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Has anyone ever used/created a simple unix/linux log parser that can parse logs like the following:

timestamp log_message \n

Order the messages, parse the timestamp, and return:

  • All messages
  • Messages after a certain date (--since)
  • Messages before a certain date (--until)
  • Combination of --since, --until

I could write something like this, but wasn't sure if there was something canned. It would fit well in some automated reporting I'm planning on doing.

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1  
Out of curiosity, if you write such a program, what language would it be in? –  Stefan Lasiewski Jun 15 '10 at 19:46
    
Hi Stefan -- If I write it, it will be Perl, but I was hoping something existed for linux in C (speed) that I could do apt-get install logparse, or similar. I'm certainly going to look at Dennis' script before I write my own. –  dpb Jun 16 '10 at 2:41

3 Answers 3

up vote 3 down vote accepted

Take a look at this Python program I wrote to see if it comes close to what you're looking for or can be adapted to your needs.

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I will go look at this. From appearances, it looks like exactly what I need. I'll probably have to tweak a bit, but that isn't a problem. Thanks! –  dpb Jun 16 '10 at 2:38

Even if you find one I don't know if I would trust it. For example, since the timestamp isn't known ahead of time, the only what it could distinguish DD-MM-YYYY and MM-DD-YYYY would be to read ahead until either xx or zz with xx-zz-YYYY is greater than 12. I am sure there are other issues.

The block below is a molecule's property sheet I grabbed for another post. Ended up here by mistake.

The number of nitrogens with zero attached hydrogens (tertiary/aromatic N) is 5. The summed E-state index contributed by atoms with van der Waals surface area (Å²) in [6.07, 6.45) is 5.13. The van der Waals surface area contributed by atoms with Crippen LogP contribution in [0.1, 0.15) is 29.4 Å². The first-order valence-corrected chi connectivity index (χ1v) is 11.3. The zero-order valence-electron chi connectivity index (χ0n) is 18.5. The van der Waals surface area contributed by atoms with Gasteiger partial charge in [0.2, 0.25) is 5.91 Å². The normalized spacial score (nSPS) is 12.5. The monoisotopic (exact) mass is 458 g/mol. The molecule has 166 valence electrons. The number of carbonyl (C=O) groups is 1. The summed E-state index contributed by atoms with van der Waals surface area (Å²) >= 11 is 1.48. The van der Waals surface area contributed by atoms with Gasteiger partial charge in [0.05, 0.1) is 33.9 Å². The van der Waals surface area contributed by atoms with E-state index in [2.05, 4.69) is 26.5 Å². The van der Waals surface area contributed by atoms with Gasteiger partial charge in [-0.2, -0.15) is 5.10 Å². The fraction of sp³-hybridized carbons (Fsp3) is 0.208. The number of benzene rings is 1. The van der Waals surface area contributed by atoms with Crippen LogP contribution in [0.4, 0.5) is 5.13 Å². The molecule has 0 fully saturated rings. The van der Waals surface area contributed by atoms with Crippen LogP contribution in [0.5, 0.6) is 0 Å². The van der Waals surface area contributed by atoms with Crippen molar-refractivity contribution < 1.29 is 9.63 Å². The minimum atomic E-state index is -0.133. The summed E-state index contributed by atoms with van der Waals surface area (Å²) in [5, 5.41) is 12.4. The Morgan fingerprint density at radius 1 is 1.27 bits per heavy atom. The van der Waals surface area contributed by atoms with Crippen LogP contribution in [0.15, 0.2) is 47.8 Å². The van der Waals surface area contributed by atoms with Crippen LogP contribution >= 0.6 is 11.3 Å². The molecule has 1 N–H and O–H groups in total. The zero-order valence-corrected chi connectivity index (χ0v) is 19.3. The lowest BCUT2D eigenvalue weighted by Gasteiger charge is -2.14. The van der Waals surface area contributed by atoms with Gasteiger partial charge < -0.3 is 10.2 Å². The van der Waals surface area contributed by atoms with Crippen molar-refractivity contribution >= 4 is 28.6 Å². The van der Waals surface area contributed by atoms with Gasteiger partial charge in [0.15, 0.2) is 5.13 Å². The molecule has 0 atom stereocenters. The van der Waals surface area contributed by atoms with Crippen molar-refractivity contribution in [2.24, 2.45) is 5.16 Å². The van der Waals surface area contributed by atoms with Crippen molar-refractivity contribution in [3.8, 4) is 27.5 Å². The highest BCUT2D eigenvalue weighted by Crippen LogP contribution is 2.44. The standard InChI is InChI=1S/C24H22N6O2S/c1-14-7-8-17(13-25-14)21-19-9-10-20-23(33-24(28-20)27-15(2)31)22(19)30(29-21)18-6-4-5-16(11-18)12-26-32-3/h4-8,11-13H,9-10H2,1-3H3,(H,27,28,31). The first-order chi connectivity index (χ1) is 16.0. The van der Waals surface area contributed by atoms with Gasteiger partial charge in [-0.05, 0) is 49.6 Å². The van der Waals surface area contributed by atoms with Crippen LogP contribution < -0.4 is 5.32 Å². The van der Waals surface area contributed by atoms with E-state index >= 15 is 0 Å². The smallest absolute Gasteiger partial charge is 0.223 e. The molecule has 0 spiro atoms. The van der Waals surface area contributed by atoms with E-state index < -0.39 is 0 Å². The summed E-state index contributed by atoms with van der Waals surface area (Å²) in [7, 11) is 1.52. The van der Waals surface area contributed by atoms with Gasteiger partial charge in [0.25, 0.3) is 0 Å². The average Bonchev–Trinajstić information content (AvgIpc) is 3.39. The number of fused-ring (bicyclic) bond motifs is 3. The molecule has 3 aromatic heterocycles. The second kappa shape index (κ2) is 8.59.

Writing your own would be much easy and more reliable I think as you can use your language's standard string to datetime library and specify the date format specifiers explicitly.

For example with Python:

    import re
    from datetime import datetime
    line_regex = re.compile(
        r'''
        \[
        (?P<day> \d{1,2} )
        /
        (?P<month> \w{3} )
        / 
        (?P<year> \d{4} )
        :
        (?P<hour> \d{2} )
        : 
        (?P<minute> \d{2} )
        : 
        (?P<second> \d{2} )
        \s
        (?P<timezone> -?\d{4} )
        \]
        ''', re.VERBOSE)


   new_entry['time'] = datetime.strptime(
        parsed_line['day'] +
        parsed_line['month'] +
        parsed_line['year'] +
        parsed_line['hour'] +
        parsed_line['minute'] +
        parsed_line['second']
        , "%d%b%Y%H%M%S"
   )

If you do want a module / library that will try to figure out the format they do exist, one option for Perl is Date::Parse.

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I know the format up front, thanks for the tips. Also, I have used Date::Parse, it's a bit slow, but it is almost magic. :) –  dpb Jun 16 '10 at 2:36

The only solution I've ever found for this which was even halfway decent was syslog-ng logging to a database (at which point it's reduced to simple SQL queries) -- Assuming you're logging everything centrally this doesn't add too much additional pain.

(Insert obvious benefits & obvious caveats here)

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Good suggestion, not an option in this environment. –  dpb Jun 16 '10 at 2:35

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